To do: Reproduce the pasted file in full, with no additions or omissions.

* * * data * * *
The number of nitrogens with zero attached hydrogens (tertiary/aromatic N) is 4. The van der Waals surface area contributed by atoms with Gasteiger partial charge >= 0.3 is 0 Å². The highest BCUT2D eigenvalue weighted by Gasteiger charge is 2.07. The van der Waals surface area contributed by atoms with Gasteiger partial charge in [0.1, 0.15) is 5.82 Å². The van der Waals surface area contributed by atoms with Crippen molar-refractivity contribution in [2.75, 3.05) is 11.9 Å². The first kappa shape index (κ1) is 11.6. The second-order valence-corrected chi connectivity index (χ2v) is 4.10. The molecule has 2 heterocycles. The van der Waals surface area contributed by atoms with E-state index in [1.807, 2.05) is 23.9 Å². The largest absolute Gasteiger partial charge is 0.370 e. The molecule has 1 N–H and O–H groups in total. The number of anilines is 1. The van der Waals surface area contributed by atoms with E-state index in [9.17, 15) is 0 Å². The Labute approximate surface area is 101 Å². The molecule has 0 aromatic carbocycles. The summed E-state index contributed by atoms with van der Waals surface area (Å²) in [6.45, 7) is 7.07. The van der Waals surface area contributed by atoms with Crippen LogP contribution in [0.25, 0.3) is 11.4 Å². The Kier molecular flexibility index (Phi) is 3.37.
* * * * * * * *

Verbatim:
The number of nitrogens with zero attached hydrogens (tertiary/aromatic N) is 4. The van der Waals surface area contributed by atoms with Gasteiger partial charge >= 0.3 is 0 Å². The highest BCUT2D eigenvalue weighted by Gasteiger charge is 2.07. The van der Waals surface area contributed by atoms with Gasteiger partial charge in [0.1, 0.15) is 5.82 Å². The van der Waals surface area contributed by atoms with Crippen molar-refractivity contribution in [2.75, 3.05) is 11.9 Å². The first kappa shape index (κ1) is 11.6. The second-order valence-corrected chi connectivity index (χ2v) is 4.10. The molecule has 2 heterocycles. The van der Waals surface area contributed by atoms with E-state index in [1.807, 2.05) is 23.9 Å². The largest absolute Gasteiger partial charge is 0.370 e. The molecule has 1 N–H and O–H groups in total. The number of anilines is 1. The van der Waals surface area contributed by atoms with E-state index in [9.17, 15) is 0 Å². The Labute approximate surface area is 101 Å². The molecule has 0 aromatic carbocycles. The summed E-state index contributed by atoms with van der Waals surface area (Å²) in [6.45, 7) is 7.07. The van der Waals surface area contributed by atoms with Crippen LogP contribution in [0.25, 0.3) is 11.4 Å². The Kier molecular flexibility index (Phi) is 3.37.